Satya is often translated as non-lying, or truthfulness, with the implication that as long as we are honest and impeccable with our word, we are practicing this virtue. Satya entails so much more than this limited interpretation. Satya means non-falsehood, non-distortion, non-ignorance. We must allow for multiple truths; we cannot ignore or deny the truth of others.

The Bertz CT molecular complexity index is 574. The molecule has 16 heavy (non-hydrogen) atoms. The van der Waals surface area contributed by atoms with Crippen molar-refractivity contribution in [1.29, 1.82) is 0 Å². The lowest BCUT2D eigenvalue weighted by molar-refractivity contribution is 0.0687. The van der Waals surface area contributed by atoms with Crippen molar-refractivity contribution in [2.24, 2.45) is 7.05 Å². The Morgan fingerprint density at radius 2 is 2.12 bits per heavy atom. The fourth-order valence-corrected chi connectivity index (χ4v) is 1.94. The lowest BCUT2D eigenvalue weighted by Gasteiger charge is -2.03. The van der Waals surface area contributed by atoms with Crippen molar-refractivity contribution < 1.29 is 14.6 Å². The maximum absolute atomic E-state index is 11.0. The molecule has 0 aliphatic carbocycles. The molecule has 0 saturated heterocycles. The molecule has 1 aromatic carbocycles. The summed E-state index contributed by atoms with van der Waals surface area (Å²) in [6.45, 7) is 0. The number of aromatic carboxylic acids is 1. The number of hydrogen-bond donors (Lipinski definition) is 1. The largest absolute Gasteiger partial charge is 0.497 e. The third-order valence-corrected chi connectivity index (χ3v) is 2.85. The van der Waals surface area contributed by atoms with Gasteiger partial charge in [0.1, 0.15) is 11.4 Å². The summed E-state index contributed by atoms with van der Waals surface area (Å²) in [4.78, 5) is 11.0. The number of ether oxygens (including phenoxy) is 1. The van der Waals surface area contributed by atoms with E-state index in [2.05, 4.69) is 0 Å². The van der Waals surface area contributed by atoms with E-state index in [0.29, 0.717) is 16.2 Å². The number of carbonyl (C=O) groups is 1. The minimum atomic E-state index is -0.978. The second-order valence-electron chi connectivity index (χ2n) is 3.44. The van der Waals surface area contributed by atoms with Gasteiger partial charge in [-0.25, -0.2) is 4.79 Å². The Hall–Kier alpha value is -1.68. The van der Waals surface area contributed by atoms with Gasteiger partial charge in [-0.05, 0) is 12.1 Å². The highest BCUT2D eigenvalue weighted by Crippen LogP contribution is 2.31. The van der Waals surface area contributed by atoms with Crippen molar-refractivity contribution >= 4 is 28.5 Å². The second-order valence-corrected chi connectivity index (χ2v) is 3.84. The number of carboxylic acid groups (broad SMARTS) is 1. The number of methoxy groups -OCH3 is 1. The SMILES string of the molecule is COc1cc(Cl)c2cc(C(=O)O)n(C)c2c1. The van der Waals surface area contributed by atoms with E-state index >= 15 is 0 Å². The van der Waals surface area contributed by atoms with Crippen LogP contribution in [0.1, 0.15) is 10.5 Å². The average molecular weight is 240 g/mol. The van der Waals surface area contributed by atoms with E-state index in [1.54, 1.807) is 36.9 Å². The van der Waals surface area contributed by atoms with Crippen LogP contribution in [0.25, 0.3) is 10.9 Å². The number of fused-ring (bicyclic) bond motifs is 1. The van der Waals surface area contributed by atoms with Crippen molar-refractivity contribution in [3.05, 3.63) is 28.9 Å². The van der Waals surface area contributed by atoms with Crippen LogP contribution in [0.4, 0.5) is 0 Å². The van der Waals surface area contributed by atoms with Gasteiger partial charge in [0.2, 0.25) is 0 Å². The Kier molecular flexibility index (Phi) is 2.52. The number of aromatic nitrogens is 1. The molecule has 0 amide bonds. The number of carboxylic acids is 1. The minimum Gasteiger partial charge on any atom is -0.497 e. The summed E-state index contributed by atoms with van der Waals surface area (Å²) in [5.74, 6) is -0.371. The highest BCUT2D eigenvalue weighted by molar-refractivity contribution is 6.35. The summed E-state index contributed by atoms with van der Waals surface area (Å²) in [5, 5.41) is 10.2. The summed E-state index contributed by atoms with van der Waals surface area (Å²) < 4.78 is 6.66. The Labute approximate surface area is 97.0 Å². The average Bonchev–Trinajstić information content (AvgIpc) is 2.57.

In Sanskrit, Sat indicates the ultimate eternal truth, with the suffix ya indicating doing or accomplishing. Satya requires active investigation in seeking the whole and complete truth. We must be willing to question the dominant cultural narrative; we must be willing to hear and digest multiple perspectives and to exercise our own discernment. We must analyze the validity of our usual information sources and evaluate entrained biases, inaccurate assumptions, hidden interests, and covert agendas. We must identify which voices have been silenced, unduly discredited, or eclipsed. We must consider alternate views and sort facts from opinion. We must amplify the voices that long have been oppressed, and bolster the stories of those vulnerable to violence in speaking their truth. We must encourage courageous free-thought and nourish fresh perspectives; we cannot feed the fear of dissent. We must piece together a more complete picture. Satya means to dedicate practice to cultivating our understanding. Satya means to propagate a more consummate, collaborative, and comprehensive truth.